Now we can go back to the category C certifying staff. This is the person who signs the final CRS after the check. A typical heavy structural check may consist of several boxes full of signed task cards. It is the duty of the C license holder to ensure that every task has been completed, that every card has been correctly signed and that the overall work package contains all the required documents (release certificates for components, NDT reports, etc.). Only then can he or she sign the CRS. This is why it is not necessary for a C license holder to have practical experience on the aircraft – in a heavy maintenance environment they will never touch the aircraft, as they will have more than enough to do just by going through all the paperwork.

When talking about base maintenance we cannot forget so called “specialized services”. A great example is always NDT (non-destructive testing), although tasks such as composite repairs or metal work would also fit into that category. People performing such work normally do not hold EASA Part-66 licenses. This doesn’t mean that they are not licensed – NDT staff in particular has to undergo very strict training and adhere to several international norms which are way too broad to be described here. But from the Part-66 perspective, they remain unlicensed. Based on internal company procedures, they receive approvals to perform a specific set of tasks (for example ultrasonic or eddy current inspections, borescope inspections, etc.). After performing such a task, specialized staff is allowed to sign for that particular task only, and such a sign off is not a release to service of such task. The final release to service of the task can only be made by category B support staff, and then later included in the work pack certified by category C certifying staff. So, the specialized personnel only takes accountability for the specialized process, like a thickness measurement or thermography results.

Certifying Aircraft Component Maintenance

I already touched a bit upon component maintenance in a previous article. However, it makes sense to review it again, as it is part of an overall aircraft back to service release.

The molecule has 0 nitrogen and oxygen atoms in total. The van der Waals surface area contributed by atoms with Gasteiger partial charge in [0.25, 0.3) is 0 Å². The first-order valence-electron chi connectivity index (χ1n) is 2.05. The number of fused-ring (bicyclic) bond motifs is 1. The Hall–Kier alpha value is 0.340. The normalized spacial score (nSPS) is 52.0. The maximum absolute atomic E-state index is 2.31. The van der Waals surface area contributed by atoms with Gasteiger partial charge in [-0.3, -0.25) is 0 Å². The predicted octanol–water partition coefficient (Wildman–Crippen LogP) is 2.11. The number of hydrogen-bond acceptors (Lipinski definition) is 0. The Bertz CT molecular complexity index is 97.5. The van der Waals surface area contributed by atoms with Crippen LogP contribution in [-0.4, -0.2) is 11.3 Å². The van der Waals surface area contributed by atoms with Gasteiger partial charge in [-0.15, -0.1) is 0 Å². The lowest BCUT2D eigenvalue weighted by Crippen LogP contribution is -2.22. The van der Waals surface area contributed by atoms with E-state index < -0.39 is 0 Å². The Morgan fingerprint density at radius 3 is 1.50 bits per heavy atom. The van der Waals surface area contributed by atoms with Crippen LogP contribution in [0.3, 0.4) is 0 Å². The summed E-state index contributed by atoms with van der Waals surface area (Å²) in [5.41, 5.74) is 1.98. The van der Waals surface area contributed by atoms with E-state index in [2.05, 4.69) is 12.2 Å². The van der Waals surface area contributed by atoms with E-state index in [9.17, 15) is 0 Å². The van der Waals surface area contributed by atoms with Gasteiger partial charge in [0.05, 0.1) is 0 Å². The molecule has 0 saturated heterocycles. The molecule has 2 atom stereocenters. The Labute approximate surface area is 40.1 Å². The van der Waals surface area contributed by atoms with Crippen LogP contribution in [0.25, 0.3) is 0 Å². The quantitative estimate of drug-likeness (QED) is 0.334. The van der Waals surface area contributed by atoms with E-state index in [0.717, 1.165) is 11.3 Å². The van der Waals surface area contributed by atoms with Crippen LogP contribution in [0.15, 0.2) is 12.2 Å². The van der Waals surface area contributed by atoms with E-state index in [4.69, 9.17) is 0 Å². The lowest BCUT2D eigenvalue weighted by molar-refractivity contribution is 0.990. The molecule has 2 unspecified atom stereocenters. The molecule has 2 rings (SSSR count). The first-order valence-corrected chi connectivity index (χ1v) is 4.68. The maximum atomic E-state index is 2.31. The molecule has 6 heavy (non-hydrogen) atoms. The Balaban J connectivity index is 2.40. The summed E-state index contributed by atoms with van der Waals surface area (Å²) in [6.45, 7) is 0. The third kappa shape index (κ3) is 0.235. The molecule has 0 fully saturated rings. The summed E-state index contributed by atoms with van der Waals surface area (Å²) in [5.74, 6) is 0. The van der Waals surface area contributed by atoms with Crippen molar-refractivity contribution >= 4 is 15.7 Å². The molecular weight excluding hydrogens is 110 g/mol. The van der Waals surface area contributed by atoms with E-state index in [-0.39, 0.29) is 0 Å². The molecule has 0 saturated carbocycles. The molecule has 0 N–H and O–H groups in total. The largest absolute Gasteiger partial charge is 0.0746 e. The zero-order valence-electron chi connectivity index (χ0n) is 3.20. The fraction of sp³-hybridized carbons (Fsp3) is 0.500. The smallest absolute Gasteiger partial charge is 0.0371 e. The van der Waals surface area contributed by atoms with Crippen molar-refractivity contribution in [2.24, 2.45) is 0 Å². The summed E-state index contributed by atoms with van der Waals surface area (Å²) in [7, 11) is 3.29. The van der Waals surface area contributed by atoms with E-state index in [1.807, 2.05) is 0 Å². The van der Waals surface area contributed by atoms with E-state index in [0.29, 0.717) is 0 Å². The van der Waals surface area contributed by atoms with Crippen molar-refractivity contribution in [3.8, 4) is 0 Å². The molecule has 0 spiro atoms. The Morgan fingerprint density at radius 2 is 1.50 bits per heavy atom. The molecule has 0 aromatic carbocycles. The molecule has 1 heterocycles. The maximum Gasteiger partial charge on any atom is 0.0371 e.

There are no EASA regulations for people meant to certify shop maintenance (the maintenance of components). Part 145 will send you to Part-66, but there is no information in Part-66 either. The overall regulations stated that component certify staff should adhere to national regulations. If you’re lucky enough and your CAA has them, you can get the procedure directly the CAA.

In most cases, the authorities expect that a Part 145 workshop will include in their MOE (Maintenance Organization Exposition) procedures on how they intend to qualify and authorize personnel responsible for signing the EASA Form One (which is a component airworthiness release certificate). If the authorities are happy with the procedure, they will approve it and from that moment it will become “law” within the given Part 145 shop.

Therefore, there is no license requirement (or even no license at all) for people working on component maintenance. They training and evaluation procedures should be clear and adhered to at all times, but apart from that anyone can be employed by a shop to do the work.

If you have any ideas for an article, or would like a question answered on airlinebasics.com, please send me an email at contact@airlinebasics.com, leave a comment or use the contact form. I love to hear from you and I need to know what you think about my articles. I really encourage you to get in touch!

Posted in Aircraft Engineers and Mechanics, Aircraft Maintenance Management, Aircraft Maintenance Regulations, Maintenance, Maintenance of Aircraft, Maintenance of Components
Michal Swoboda - Personal Blog